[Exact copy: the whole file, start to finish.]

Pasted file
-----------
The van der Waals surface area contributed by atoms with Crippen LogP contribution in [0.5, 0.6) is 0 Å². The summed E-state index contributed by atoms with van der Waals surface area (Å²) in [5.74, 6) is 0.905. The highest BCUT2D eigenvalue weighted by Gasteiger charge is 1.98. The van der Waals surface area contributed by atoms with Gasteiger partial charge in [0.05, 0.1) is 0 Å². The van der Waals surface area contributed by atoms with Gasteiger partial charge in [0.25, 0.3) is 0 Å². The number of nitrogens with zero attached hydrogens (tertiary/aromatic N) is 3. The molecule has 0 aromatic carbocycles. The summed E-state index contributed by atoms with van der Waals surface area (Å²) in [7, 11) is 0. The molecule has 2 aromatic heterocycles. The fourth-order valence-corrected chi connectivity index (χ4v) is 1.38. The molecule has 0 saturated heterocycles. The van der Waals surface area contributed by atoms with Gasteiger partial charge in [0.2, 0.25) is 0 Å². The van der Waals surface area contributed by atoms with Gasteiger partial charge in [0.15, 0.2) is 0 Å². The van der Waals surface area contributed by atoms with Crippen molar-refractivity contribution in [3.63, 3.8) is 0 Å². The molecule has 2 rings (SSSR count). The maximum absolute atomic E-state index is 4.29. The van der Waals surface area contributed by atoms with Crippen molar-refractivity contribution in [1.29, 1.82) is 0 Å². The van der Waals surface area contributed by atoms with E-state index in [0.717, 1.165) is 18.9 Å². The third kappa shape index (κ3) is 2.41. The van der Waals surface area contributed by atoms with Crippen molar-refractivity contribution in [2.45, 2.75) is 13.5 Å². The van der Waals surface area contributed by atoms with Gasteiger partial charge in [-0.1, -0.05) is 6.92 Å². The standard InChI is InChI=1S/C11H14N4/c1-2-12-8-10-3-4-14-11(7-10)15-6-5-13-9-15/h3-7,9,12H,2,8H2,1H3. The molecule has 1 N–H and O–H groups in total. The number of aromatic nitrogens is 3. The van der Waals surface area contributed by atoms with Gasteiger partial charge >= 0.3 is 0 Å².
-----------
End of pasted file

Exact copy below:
The van der Waals surface area contributed by atoms with Crippen LogP contribution in [0.5, 0.6) is 0 Å². The summed E-state index contributed by atoms with van der Waals surface area (Å²) in [5.74, 6) is 0.905. The highest BCUT2D eigenvalue weighted by Gasteiger charge is 1.98. The van der Waals surface area contributed by atoms with Gasteiger partial charge in [0.05, 0.1) is 0 Å². The van der Waals surface area contributed by atoms with Gasteiger partial charge in [0.25, 0.3) is 0 Å². The number of nitrogens with zero attached hydrogens (tertiary/aromatic N) is 3. The molecule has 0 aromatic carbocycles. The summed E-state index contributed by atoms with van der Waals surface area (Å²) in [7, 11) is 0. The molecule has 2 aromatic heterocycles. The fourth-order valence-corrected chi connectivity index (χ4v) is 1.38. The molecule has 0 saturated heterocycles. The van der Waals surface area contributed by atoms with Gasteiger partial charge in [0.2, 0.25) is 0 Å². The van der Waals surface area contributed by atoms with Gasteiger partial charge in [0.15, 0.2) is 0 Å². The van der Waals surface area contributed by atoms with Crippen molar-refractivity contribution in [3.63, 3.8) is 0 Å². The molecule has 2 rings (SSSR count). The maximum absolute atomic E-state index is 4.29. The van der Waals surface area contributed by atoms with Crippen molar-refractivity contribution in [1.29, 1.82) is 0 Å². The van der Waals surface area contributed by atoms with E-state index in [0.717, 1.165) is 18.9 Å². The third kappa shape index (κ3) is 2.41. The van der Waals surface area contributed by atoms with Crippen molar-refractivity contribution in [2.45, 2.75) is 13.5 Å². The van der Waals surface area contributed by atoms with Gasteiger partial charge in [-0.1, -0.05) is 6.92 Å². The standard InChI is InChI=1S/C11H14N4/c1-2-12-8-10-3-4-14-11(7-10)15-6-5-13-9-15/h3-7,9,12H,2,8H2,1H3. The molecule has 1 N–H and O–H groups in total. The number of aromatic nitrogens is 3. The van der Waals surface area contributed by atoms with Gasteiger partial charge >= 0.3 is 0 Å².